When it was established on June 15, 1964, the signing nations of the well-known Joint Declaration of Seventy-Seven Countries formed the largest intergovernmental organisation of developing countries in the United Nations to articulate and promote their collective interests and common development agenda.
Since the First Ministerial meeting of the G-77 held in Algeria in October 1967, and the adoption of the Charter of Algiers, he pointed out, the Group of 77 laid down the institutional mechanisms and structures that have contributed to shaping the international development agenda and changing the landscape of the global South.
Over the years, he said, the Group has gained an increasing role in the determination and conduct of international relations through global negotiations on major North–South and development issues.
The G-77 adheres to the principle that nations, big and small, deserve an equal voice in world affairs….Today the Group remains linked by common geography and shared history of struggle for liberation, freedom and South–South solidarity, said Ahmia.
The Group has a presence worldwide at UN centres in New York, Geneva, Nairobi, Paris, Rome, Vienna, and Washington D.C., and is actively involved in ongoing negotiations on a wide range of global issues including climate change, poverty eradication, migration, trade, and the Law of the Sea.
The G-77 remains the only viable and operational mechanism in multilateral economic diplomacy within the UN system. The growing membership is proof of its enduring strength.
Chakravarthi Raghavan, the former Chief Editor of the Geneva-based SUNS, told IPS since its founding in 1964, the G77 came into being, along with the UN Conference on Trade and Development (UNCTAD), as an organ of the UN General Assembly (UNGA) and brought about several changes for the better in the international economic system.
With UNCTAD came the scope for ‘alternate view’ to ‘liberal/neoliberal economics’ and Generalized System of Preferences (GSP schemes) – “True, they are voluntary, not mandatory.”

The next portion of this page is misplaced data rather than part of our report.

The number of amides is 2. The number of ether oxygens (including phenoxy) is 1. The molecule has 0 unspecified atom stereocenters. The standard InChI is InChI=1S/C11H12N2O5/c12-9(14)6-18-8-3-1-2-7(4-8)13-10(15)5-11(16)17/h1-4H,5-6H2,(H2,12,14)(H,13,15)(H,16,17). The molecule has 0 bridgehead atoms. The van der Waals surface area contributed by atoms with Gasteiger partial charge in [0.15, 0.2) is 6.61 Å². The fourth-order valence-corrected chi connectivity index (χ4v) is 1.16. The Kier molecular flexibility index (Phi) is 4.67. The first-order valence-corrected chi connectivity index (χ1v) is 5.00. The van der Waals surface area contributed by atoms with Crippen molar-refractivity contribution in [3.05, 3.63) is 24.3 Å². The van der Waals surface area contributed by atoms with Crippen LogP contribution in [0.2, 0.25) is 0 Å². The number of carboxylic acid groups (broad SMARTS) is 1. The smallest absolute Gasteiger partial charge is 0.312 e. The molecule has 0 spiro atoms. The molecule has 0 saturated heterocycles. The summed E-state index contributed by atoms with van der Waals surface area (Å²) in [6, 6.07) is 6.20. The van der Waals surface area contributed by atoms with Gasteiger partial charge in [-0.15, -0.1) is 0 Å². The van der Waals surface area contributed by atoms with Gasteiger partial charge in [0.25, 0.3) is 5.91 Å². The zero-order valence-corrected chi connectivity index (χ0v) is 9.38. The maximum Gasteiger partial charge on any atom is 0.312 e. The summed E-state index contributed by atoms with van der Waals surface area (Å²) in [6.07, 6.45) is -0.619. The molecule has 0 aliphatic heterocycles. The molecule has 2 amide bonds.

The principle of non-reciprocity, and Special and Differential treatment in trade relations with developed countries (initially non-binding, Part IV of GATT-1947, but contractual for developing countries after 1994 Marrakesh Agreement for WTO) that the US now is trying to eliminate as part of its proposals for ‘WTO Reform’, said Raghavan, a former Editor-in-Chief of the Press Trust of India.
The G77 also created the concept of ‘development’ as against the original IMF Bretton Woods concept of ‘Reconstruction and Development’ for war-ravaged economies of Europe, said Raghavan, winner of the 1997 G77/UN Development Programme (UNDP) Award.
In the immediate post-war order, the major Industrialized countries decided on policy (with US holding a veto on most decisions) that others were forced to accept. Now there is at least an attempt at dialogue (from G7 to G20).
Initially, said Raghavan, the G77 concerned itself only with economic issues; the much earlier NAM dealt with political and security issues.
But gradually, individual G77 members, brought their political and security issues and alliances with Great Powers, to influence the G77 decision-making. This has resulted in weakening the G77 positions and influence in international economic matters, declared Raghavan.
(The writer is a former editor of the Journal of the Group of 77)(IPS)